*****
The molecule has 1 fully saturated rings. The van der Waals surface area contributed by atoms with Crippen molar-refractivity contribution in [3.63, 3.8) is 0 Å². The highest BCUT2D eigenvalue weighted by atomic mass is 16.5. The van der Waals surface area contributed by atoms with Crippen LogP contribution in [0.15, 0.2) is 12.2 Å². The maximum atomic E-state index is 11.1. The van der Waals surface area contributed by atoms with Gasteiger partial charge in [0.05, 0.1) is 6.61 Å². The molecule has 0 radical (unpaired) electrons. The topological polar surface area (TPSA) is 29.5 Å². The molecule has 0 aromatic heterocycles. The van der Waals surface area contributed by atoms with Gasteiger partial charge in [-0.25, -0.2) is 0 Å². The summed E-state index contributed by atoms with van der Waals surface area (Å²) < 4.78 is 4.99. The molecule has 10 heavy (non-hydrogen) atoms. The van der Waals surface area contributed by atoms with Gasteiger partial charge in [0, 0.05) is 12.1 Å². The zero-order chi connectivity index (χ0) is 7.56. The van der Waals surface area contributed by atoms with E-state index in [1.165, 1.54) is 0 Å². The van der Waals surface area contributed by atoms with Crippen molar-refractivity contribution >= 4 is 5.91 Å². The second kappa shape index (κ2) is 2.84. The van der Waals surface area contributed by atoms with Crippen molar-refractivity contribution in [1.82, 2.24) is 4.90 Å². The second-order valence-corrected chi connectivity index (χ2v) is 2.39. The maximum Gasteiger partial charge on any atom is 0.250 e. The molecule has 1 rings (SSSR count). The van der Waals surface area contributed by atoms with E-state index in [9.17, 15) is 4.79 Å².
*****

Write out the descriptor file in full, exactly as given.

The molecule has 1 fully saturated rings. The van der Waals surface area contributed by atoms with Crippen molar-refractivity contribution in [3.63, 3.8) is 0 Å². The highest BCUT2D eigenvalue weighted by atomic mass is 16.5. The van der Waals surface area contributed by atoms with Crippen LogP contribution in [0.15, 0.2) is 12.2 Å². The maximum atomic E-state index is 11.1. The van der Waals surface area contributed by atoms with Gasteiger partial charge in [0.05, 0.1) is 6.61 Å². The molecule has 0 radical (unpaired) electrons. The topological polar surface area (TPSA) is 29.5 Å². The molecule has 0 aromatic heterocycles. The van der Waals surface area contributed by atoms with Gasteiger partial charge in [-0.25, -0.2) is 0 Å². The summed E-state index contributed by atoms with van der Waals surface area (Å²) < 4.78 is 4.99. The molecule has 10 heavy (non-hydrogen) atoms. The van der Waals surface area contributed by atoms with Gasteiger partial charge in [0, 0.05) is 12.1 Å². The zero-order chi connectivity index (χ0) is 7.56. The van der Waals surface area contributed by atoms with E-state index in [1.165, 1.54) is 0 Å². The van der Waals surface area contributed by atoms with Crippen molar-refractivity contribution >= 4 is 5.91 Å². The second kappa shape index (κ2) is 2.84. The van der Waals surface area contributed by atoms with Crippen molar-refractivity contribution in [1.82, 2.24) is 4.90 Å². The second-order valence-corrected chi connectivity index (χ2v) is 2.39. The maximum Gasteiger partial charge on any atom is 0.250 e. The molecule has 1 rings (SSSR count). The van der Waals surface area contributed by atoms with E-state index in [9.17, 15) is 4.79 Å².